Ein tschechischer Moment

PRAG – Als ich zuhörte, was einige Europäer sagten, während mein Land sich auf die Übernahme der Ratspräsidentschaft der Europäischen Union vorbereitete, hörte ich das schwache Echo von Neville Chamberlains berühmt-berüchtigter Beschreibung der Tschechoslowakei als „ein fernes Land, von dem wir wenig wissen.“ Ich nehme an, dass Donald Rumsfelds unangebrachter Versuch vor einigen Jahren, eine Trennlinie zwischen dem „neuen und alten“ Europa herbeizuführen, zum Wiederaufleben dieser geringschätzigen Haltung beigetragen hat.

In Wirklichkeit gibt es kein „altes und neues“ Europa, und es hat sie auch nie gegeben. Der Bruch mit dem Kommunismus und die Wiedervereinigung Europas sind nun fast zwei Jahrzehnte her. Wir Tschechen sind zu 100 % europäisch und waren das sogar, als uns der Eiserne Vorhang vom demokratischen Europa trennte. Vielleicht sind unsere EU-freundlichen Gefühle sogar umso stärker, weil unsere Mitgliedschaft in der Union, genau wie unsere Freiheit, vergleichsweise neu ist.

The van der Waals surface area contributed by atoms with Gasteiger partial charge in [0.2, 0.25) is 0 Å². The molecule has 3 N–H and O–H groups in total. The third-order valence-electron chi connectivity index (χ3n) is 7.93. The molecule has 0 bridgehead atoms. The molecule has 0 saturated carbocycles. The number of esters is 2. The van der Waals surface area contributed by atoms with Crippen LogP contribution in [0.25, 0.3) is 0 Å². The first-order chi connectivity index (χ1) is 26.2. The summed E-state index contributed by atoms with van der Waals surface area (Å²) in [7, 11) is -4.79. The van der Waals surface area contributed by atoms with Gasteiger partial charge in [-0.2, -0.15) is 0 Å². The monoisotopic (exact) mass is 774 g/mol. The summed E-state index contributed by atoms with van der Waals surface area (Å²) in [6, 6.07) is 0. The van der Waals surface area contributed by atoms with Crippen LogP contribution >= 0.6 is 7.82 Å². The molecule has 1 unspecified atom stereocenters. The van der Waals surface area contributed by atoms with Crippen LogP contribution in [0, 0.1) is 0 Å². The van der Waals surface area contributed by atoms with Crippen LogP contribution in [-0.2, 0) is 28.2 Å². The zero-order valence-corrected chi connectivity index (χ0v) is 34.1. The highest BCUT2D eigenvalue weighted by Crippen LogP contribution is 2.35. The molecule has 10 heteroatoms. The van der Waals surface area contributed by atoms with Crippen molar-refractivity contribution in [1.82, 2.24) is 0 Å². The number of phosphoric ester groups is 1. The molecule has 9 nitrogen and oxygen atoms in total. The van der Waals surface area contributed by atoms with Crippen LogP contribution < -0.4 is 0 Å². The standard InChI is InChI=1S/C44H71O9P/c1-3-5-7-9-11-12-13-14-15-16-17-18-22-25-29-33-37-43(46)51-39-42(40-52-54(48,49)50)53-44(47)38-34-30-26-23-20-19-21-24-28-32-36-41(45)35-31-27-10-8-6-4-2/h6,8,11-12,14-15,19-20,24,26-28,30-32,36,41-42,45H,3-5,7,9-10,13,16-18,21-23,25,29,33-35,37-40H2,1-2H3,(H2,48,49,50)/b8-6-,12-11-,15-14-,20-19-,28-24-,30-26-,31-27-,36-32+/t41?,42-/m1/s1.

Daher braucht niemand in Europa zu befürchten, dass die Tschechische Republik einen nostalgischen oder eigenwilligen Plan verfolgt, den sie der EU aufzwingen will. Im Gegenteil: Die Ereignisse haben Europa einen Plan auferlegt, dem wir nicht entkommen können und für den Solidarität – wahre Einheit – vonnöten sein wird.

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